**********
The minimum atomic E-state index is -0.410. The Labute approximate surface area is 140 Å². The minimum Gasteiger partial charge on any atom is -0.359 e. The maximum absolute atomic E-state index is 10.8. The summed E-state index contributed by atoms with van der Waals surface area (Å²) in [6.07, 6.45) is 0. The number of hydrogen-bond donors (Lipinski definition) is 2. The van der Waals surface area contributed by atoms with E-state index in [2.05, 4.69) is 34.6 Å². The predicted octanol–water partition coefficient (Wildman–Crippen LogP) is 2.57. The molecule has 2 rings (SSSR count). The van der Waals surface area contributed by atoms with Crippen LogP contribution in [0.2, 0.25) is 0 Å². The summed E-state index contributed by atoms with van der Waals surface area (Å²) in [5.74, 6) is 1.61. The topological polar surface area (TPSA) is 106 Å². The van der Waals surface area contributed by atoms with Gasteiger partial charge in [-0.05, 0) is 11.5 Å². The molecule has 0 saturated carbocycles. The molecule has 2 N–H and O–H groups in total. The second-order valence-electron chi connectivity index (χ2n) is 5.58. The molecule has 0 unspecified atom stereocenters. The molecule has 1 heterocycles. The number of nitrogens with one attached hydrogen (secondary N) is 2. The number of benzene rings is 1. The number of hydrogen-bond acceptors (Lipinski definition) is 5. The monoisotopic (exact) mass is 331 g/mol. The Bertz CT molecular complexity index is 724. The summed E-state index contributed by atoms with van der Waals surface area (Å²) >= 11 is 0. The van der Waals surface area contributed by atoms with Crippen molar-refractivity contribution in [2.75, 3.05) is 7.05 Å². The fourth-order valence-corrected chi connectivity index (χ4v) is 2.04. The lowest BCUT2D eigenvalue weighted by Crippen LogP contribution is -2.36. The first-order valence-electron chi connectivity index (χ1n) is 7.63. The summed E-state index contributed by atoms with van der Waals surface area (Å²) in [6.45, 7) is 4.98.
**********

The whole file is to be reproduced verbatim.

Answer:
The minimum atomic E-state index is -0.410. The Labute approximate surface area is 140 Å². The minimum Gasteiger partial charge on any atom is -0.359 e. The maximum absolute atomic E-state index is 10.8. The summed E-state index contributed by atoms with van der Waals surface area (Å²) in [6.07, 6.45) is 0. The number of hydrogen-bond donors (Lipinski definition) is 2. The van der Waals surface area contributed by atoms with E-state index in [2.05, 4.69) is 34.6 Å². The predicted octanol–water partition coefficient (Wildman–Crippen LogP) is 2.57. The molecule has 2 rings (SSSR count). The van der Waals surface area contributed by atoms with Crippen LogP contribution in [0.2, 0.25) is 0 Å². The summed E-state index contributed by atoms with van der Waals surface area (Å²) in [5.74, 6) is 1.61. The topological polar surface area (TPSA) is 106 Å². The van der Waals surface area contributed by atoms with Gasteiger partial charge in [-0.05, 0) is 11.5 Å². The molecule has 0 saturated carbocycles. The molecule has 2 N–H and O–H groups in total. The second-order valence-electron chi connectivity index (χ2n) is 5.58. The molecule has 0 unspecified atom stereocenters. The molecule has 1 heterocycles. The number of nitrogens with one attached hydrogen (secondary N) is 2. The number of benzene rings is 1. The number of hydrogen-bond acceptors (Lipinski definition) is 5. The monoisotopic (exact) mass is 331 g/mol. The Bertz CT molecular complexity index is 724. The summed E-state index contributed by atoms with van der Waals surface area (Å²) >= 11 is 0. The van der Waals surface area contributed by atoms with Crippen molar-refractivity contribution in [2.75, 3.05) is 7.05 Å². The fourth-order valence-corrected chi connectivity index (χ4v) is 2.04. The lowest BCUT2D eigenvalue weighted by Crippen LogP contribution is -2.36. The first-order valence-electron chi connectivity index (χ1n) is 7.63. The summed E-state index contributed by atoms with van der Waals surface area (Å²) in [6.45, 7) is 4.98.